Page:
A four-leaf clover in your life.

Can anybody chain your ideas and thoughts? “(…) After a short while George left the waterfall cavity. The water was running down his shoulders. As he was a bit nervous, slipped on one of the steps of the stone stairway but he managed to hold on to one of the uprights of the fence. At a bend in the path, while he was going down he felt the hot south wind caressing his skin. A friendly gust of wind made a four-leaf clover land on his neck. How lucky! –You are coming back already! How was your premiere? –Maya’s mocking smile frustrated the delightful moment my friend was having. (Page 210)

Why our souls and sunflowers seek the sun? “(…)The child’s spirit was attracted by the flash, or maybe his neck was moved by a memento, anyhow his head turned left. Why our souls and sunflowers seek the sun? Then, his brain ordered his legs to stand up and at once they walked up to the front door, which was at the end of the brightly-lit corridor, in order to approach the beam drawn by the mysterious light settling on the dust suspended in the air like a blackboard made up of air. The precocity of playing and discovering, which is innate in children, made George’s fingers stretch out to reach the present that was floating in the air. He wanted to catch the beam that looked mouth-watering. Touch it! Grip it right away! (Page 10)

Thousand-year-old olive tree (Spain). “(…)–My name’s Ángeles. Hello! –She walked up to him and kissed him. George was pleased by that nice feminine voice, a breath of sweetness, sensual blonde woman. He responded with two kisses and an expression of affection: –It’s a pleasure! My name’s George. –I know all about it. I know it is your first nudist experience! –She smiled at him to calm him down. Maya was late because she was still waxing her eyebrows herself. She was less worried about the hair on her legs because it was under her clothes, but as she was practicing nudism she waxed them like never before. It was a short trip by car, one minute after they drove past the historical Collao on which Alcoyano CF performed glorious afternoons in First Division, they caught sight of a beautiful green spot in the countryside where the automobile wheels jumped from the asphalt to the soil. On the car radio Luis Miguel and Gloria Estefan were singing in duet. They parked their car by a thousand-year-old olive tree, like the one at Lucia and Jordi’s little cozy house in L’Alqueria d’Asnar. Beautiful sunrise! The trio walked along a path bordering the cliff that seemed to have been cut with a sharp knife. A red and clean cut on solid limestone rock resembling that of a long, vertical ham cut. George enjoyed the funny descend. (Page 206)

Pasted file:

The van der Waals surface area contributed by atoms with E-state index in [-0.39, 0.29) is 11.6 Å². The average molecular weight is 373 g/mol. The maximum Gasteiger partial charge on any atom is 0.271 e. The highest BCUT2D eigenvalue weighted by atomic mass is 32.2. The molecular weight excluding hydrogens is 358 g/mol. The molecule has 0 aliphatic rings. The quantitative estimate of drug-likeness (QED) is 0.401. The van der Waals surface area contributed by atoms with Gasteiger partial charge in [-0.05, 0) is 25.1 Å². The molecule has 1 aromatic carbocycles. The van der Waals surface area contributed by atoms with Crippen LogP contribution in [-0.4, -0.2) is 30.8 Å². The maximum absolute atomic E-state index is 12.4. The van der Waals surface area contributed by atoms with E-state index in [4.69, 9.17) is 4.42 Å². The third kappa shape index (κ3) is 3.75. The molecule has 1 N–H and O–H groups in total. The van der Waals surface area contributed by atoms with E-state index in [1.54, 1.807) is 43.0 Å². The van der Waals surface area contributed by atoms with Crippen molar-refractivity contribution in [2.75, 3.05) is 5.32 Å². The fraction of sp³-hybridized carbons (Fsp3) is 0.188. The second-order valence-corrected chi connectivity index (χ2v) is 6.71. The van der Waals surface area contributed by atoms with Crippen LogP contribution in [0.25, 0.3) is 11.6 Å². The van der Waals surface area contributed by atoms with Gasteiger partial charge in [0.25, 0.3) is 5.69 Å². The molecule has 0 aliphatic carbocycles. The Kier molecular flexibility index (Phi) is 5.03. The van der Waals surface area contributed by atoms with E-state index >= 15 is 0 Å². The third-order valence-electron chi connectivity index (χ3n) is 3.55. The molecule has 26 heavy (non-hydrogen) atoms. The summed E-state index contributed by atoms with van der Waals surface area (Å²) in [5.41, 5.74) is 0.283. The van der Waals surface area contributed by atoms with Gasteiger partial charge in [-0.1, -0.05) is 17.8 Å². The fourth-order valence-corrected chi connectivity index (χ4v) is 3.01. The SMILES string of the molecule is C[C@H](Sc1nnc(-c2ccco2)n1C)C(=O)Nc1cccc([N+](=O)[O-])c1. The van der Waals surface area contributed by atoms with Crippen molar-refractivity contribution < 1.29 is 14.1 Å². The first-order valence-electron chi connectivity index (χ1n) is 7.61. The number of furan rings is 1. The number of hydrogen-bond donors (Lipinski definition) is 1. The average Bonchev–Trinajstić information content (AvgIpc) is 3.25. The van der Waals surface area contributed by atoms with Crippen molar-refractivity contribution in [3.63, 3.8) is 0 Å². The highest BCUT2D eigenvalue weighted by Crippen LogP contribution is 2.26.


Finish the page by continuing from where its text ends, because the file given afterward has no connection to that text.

The two-thousand-year elm tree in Milleneta (Spain). “(…)A pleasant breeze loaded with memories was blowing while they were slowly walking up the slope. She was calling him to rest next to her. –It’s her! When Maya heard it, her snout-like nose flapped and she got upset by the possible competition of the other naked woman. And she poked around and due to insubstantial jealousy she was about to step out of line: –Is there another woman over here? I can’t see any? And you Ángeles, do you see any other woman? –I’m referring to the shadow that caressed me in a dream –explained George. –A shadow? It doesn’t matter if everything is a lie! –Maya gesticulated skeptically. –That’s the shadow of the tree that caressed my chest in a dream early this morning. –What are you telling me! –Her eyes were puzzled. –When I woke up I saw that tree and its shadow in my mind… –George told them his dream– a premonition which reminds me of the two-thousand-year elm tree in Milleneta. Saturday on mount Mariola. Silence. It smelt of thyme and wild deep blue lavender. (Page 208)